LNG companies slugged with huge rates increase

GLADSTONE'S LNG companies will be slugged massive increases in the amount of rates they pay the Gladstone Regional Council once their production trains start exporting liquefied natural gas.

Two new rating differential categories have been added to the council's rating list this year especially to cater for the LNG industry.

One rate, 77.490 cents in the dollar of land valuation, will apply to plants operating one production train and the other, 154.980 cents in the dollar, for those with two operational production trains.

All three LNG plants will have two trains when completed.


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Currently the QCLNG plant is the only producing facility, while the others are either still in construction or in the commissioning phase.

During the construction phase of the projects, the gas companies have been paying 66.083 cents in the dollar.

Council chief financial officer Mark Holmes said the new rate levels wouldn't apply until the plants were producing and exporting LNG.

The rate increase will be capped so the companies will pay no more than a 50% increase in the previous year's rates, which means it could take some years before the total impact of the rating change will be felt.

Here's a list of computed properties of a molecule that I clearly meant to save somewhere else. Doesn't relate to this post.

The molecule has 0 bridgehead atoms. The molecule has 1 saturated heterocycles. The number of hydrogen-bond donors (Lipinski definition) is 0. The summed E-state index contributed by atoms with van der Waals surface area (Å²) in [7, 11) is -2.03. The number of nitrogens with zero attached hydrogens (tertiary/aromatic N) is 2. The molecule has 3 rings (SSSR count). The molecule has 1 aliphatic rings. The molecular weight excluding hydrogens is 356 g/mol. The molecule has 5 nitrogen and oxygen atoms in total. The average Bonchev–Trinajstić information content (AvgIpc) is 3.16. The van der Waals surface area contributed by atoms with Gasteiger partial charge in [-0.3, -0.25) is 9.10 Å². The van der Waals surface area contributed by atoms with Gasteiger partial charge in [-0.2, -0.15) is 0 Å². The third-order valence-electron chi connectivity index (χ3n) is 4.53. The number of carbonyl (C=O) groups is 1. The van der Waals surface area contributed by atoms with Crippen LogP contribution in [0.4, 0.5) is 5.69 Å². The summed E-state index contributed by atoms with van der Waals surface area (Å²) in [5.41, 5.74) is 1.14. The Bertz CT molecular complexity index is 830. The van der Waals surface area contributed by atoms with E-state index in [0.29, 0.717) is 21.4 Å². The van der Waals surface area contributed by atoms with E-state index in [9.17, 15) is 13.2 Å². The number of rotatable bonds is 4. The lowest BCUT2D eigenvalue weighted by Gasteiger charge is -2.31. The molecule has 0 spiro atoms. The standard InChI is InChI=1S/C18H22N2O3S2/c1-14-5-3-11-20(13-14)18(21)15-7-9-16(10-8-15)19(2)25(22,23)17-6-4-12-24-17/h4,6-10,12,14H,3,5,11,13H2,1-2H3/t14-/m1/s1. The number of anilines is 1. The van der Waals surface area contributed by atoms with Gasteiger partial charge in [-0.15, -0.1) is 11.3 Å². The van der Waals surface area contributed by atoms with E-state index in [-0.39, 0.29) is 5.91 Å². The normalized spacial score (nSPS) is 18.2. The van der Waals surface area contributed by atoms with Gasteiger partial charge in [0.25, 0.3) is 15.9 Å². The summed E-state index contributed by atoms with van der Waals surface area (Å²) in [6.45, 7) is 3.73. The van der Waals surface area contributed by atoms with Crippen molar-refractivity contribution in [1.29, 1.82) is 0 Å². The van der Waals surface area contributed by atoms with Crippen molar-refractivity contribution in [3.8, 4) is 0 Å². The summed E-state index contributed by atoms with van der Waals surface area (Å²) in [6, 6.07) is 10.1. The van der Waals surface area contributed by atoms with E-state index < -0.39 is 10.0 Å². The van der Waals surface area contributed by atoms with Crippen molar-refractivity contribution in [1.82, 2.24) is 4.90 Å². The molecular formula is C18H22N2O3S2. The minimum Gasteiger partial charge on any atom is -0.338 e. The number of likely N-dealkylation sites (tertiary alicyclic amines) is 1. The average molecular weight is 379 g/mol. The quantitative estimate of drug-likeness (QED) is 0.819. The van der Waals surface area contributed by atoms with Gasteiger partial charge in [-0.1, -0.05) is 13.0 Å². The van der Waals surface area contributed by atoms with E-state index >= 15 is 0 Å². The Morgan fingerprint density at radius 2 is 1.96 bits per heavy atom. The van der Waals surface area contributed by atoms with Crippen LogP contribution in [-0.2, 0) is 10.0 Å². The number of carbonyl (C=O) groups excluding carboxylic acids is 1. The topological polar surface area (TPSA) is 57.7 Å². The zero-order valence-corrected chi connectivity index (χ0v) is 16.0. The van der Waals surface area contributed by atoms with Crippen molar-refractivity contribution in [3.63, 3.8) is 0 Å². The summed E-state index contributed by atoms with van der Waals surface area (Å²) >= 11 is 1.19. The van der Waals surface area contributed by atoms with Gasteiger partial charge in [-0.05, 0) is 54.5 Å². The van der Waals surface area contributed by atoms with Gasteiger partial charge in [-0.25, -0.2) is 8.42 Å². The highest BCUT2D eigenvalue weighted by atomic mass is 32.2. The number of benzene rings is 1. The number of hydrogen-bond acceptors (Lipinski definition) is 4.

Mr Holmes said the changes were an attempt to create a fair and equitable rating system across all ratepayers.

"For example, our residential ratepayers are currently paying what we have estimated to be 1.48% of their income. Our major industries at present are paying about 1.13% and the LNG companies are paying well below that level.

"We want to see fairness across the board. It's a process we started in 2012 and it will take some years before it is finally implemented across all categories.

"We have done our best so far to attempt to achieve that," he said.

Mr Holmes said the council had met with the three LNG companies and explained its position.

"The meeting was a fairly agreeable one, and while the gas companies may not be impressed with what we are trying to achieve, they seemed to understand the reasoning behind it."

He said as production came online at the three plants, he would expect the land valuations set by the state government to also rise, and the rating levels may indeed drop at that time.

The Observer has contacted all three LNG companies seeking reaction to the rating changes.

A spokesperson for APLNG said it was too early to comment on the changes. No responses had been received at the time of going to press from QCLNG or Santos GLNG.

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